Here we identify PHD3 as a novel regulator of EGFR signalling that limits EGFR-activated proliferation and survival in response to hypoxia. Our findings support a model for the function of PHD3 in growth control, in which PHD3 acts as a signalling hub that integrates growth-inhibitory and -stimulatory signals to control EGFR activity. Tumour cells with decreased PHD3 levels, for example, as a result of epigenetic silencing or deletion, hyperactivate EGFR signalling by attenuating EGFR internalization and become refractory to growth-inhibitory signals (Fig. 7). Collectively, our data uncover a key mechanism through which tumour cells attain central hallmarks of cancer by PHD3 inactivation.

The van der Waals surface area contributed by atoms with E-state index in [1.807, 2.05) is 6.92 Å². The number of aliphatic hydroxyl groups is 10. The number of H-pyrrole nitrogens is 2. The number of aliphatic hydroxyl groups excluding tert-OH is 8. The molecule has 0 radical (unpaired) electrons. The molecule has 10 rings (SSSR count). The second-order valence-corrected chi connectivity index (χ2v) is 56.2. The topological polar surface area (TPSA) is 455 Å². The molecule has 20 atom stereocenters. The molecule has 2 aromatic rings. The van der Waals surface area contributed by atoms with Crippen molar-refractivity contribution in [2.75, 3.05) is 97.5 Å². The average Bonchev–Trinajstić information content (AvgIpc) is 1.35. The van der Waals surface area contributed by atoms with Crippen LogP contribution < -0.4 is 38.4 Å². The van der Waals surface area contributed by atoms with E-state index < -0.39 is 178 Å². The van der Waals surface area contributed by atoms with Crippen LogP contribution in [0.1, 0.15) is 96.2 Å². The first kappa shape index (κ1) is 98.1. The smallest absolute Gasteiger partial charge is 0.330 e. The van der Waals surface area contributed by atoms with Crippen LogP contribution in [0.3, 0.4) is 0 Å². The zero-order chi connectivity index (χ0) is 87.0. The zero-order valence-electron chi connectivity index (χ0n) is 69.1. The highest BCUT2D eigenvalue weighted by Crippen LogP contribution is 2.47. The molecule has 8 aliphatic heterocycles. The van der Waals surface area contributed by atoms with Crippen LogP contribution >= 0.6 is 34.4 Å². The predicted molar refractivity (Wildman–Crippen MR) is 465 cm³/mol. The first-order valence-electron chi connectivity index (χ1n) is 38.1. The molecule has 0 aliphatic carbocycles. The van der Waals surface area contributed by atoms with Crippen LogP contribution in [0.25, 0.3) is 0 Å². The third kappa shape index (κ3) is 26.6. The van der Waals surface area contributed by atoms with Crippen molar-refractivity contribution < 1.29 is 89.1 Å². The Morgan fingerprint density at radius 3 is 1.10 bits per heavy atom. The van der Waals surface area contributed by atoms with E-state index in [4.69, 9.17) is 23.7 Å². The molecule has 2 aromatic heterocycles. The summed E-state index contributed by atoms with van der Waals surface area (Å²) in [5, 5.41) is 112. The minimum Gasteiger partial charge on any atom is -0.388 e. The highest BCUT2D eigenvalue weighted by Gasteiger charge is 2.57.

Several studies have highlighted the importance of EGFR internalization by endocytosis for the regulation of EGFR activity, as well as the role of the oxygen-sensing pathway in this process5,33. Our findings uncover a novel role for PHD3 as a scaffolding protein that mediates the recruitment of early endocytic adaptors such as Eps15 and epsin1 to EGFR. This function of PHD3 is separate from the HIF-, nuclear factor-κB and hydroxylation-dependent functions of PHD3. Eps15 is an essential component of the EGFR internalization machinery that acts in concert with epsin1 (ref. 34). The essential requirement of Eps15 and epsin1 for EGFR internalization is underlined by several studies. Inhibition of Eps15 function by RNA interference (RNAi)35,36,37, microinjection of neutralizing antibodies38 or a dominant-negative mutant39, as well as epsin1 inhibition40 have been shown to significantly reduce EGFR internalization. Therefore, impaired recruitment of Esp15 and epsin1 may fully explain the effect of PHD3 loss on EGFR endocytosis and signalling. However, our data do not preclude the possibility that PHD3 might regulate the binding of additional UIM-containing components of the endocytic machinery besides Eps15 and epsin1, which are involved in EGFR endocytosis31. Eps15 and espin1 interact with ubiquitinated cargos through their UIM30. Despite the increased ubiquitination of EGFR, Eps15 failed to be efficiently recruited to EGFR in the absence of PHD3. These data suggest that either the scaffolding function of PHD3 may be important for the UIM mediated interaction of Eps15 with EGFR or that PHD3 promotes binding of Eps15 to EGFR in a manner independent of EGFR ubiquitination and the UIM of Eps15. In fact, Eps15 is known to bind to EGFR in an UIM-independent manner through its central coiled-coil domain41. It will be interesting to study further how and through which domains PHD3 affects the UIM-dependent and -independent binding of endocytic proteins to EGFR in such a cooperative model.